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This eBook from the Gutenberg Project consists of approximately 103 pages of information about Familiar Letters on Chemistry.
clay belongs to the most sterile kinds of soil, and yet it contains within itself all the constituent elements essential to a most luxurious growth of plants; but their mere presence is insufficient to secure this end.  The soil must be accessible to the atmosphere, to its oxygen, to its carbonic acid; these must penetrate it, in order to secure the conditions necessary to a happy and vigorous development of the roots.  The elements present must be brought into that peculiar state of combination which will enable them to enter into plants.  Plastic clay is wanting in these properties; but they are imparted to it by a feeble calcination.

At Hardwicke Court, near Gloucester, I have seen a garden (Mr. Baker’s) consisting of a stiff clay, which was perfectly sterile, become by mere burning extremely fertile.  The operation was extended to a depth of three feet.  This was an expensive process, certainly; but it was effectual.

The great difference in the properties of burnt and unburnt clay is illustrated by what is seen in brick houses, built in moist situations.  In the town of Flanders, for instance, where most buildings are of brick, effloresences of salts cover the surfaces of the walls, like a white nap, within a few days after they are erected.  If this saline incrustation is washed away by the rain, it soon re-appears; and this is even observed on walls which, like the gateway of Lisle, have been erected for centuries.  These saline incrustations consist of carbonates and sulphates, with alkaline bases; and it is well known these act an important part in vegetation.  The influence of lime in their production is manifested by their appearing first at the place where the mortar and brick come into contact.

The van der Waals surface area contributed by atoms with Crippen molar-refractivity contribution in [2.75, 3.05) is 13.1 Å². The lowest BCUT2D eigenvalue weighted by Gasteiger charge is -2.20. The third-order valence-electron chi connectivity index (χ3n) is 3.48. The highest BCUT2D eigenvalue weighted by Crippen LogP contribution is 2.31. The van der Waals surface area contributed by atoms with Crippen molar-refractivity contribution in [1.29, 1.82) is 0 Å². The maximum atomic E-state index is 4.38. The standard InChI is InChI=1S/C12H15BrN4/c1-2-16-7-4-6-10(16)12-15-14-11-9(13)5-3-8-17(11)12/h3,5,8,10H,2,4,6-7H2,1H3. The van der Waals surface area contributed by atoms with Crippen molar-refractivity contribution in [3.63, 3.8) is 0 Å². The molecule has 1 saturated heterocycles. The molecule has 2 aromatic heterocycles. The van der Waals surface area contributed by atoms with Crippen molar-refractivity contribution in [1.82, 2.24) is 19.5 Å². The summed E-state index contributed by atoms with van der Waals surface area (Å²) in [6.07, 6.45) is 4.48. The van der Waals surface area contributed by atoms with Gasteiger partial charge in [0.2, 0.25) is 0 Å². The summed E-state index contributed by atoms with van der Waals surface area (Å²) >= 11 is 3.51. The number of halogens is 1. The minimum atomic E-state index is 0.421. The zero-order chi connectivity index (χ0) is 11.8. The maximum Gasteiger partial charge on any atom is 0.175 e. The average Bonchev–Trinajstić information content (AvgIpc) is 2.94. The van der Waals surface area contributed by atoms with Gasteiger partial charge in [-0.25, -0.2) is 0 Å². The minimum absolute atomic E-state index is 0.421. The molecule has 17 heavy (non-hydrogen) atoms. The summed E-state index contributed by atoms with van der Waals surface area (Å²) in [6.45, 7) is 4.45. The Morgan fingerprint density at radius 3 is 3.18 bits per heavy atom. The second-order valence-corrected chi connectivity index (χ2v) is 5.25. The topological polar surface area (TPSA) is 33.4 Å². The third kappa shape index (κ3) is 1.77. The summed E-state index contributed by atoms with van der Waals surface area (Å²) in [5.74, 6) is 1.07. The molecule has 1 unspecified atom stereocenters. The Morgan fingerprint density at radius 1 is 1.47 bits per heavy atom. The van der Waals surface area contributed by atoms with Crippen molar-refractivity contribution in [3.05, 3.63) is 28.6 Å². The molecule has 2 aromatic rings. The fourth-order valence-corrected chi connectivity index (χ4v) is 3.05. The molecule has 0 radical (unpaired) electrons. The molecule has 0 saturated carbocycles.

It will now be obvious to you, that in a mixture of clay with lime, all the conditions exist for the solution of the silicated clay, and the solubility of the alkaline silicates.  The lime gradually dissolving in water charged with carbonic acid, acts like milk of lime upon the clay.  This explains also the favourable influence which marl (by which term all those varieties of clay rich in chalk are designated) exerts upon most kinds of soil.  There are marly soils which surpass all others in fertility for all kinds of plants; but I believe marl in a burnt state must be far more effective, as well as other materials possessing a similar composition; as, for instance, those species of limestone which are adapted to the preparation of hydraulic cements,—­for these carry to the soil not only the alkaline bases useful to plants, but also silica in a state capable of assimilation.

The ashes of coals and lignite are also excellent means of ameliorating the soil, and they are used in many places for this purpose.  The most suitable may be readily known by their property of forming a gelatinous mass when treated with acids, or by becoming, when mixed with cream of lime, like hydraulic cement,—­solid and hard as stone.

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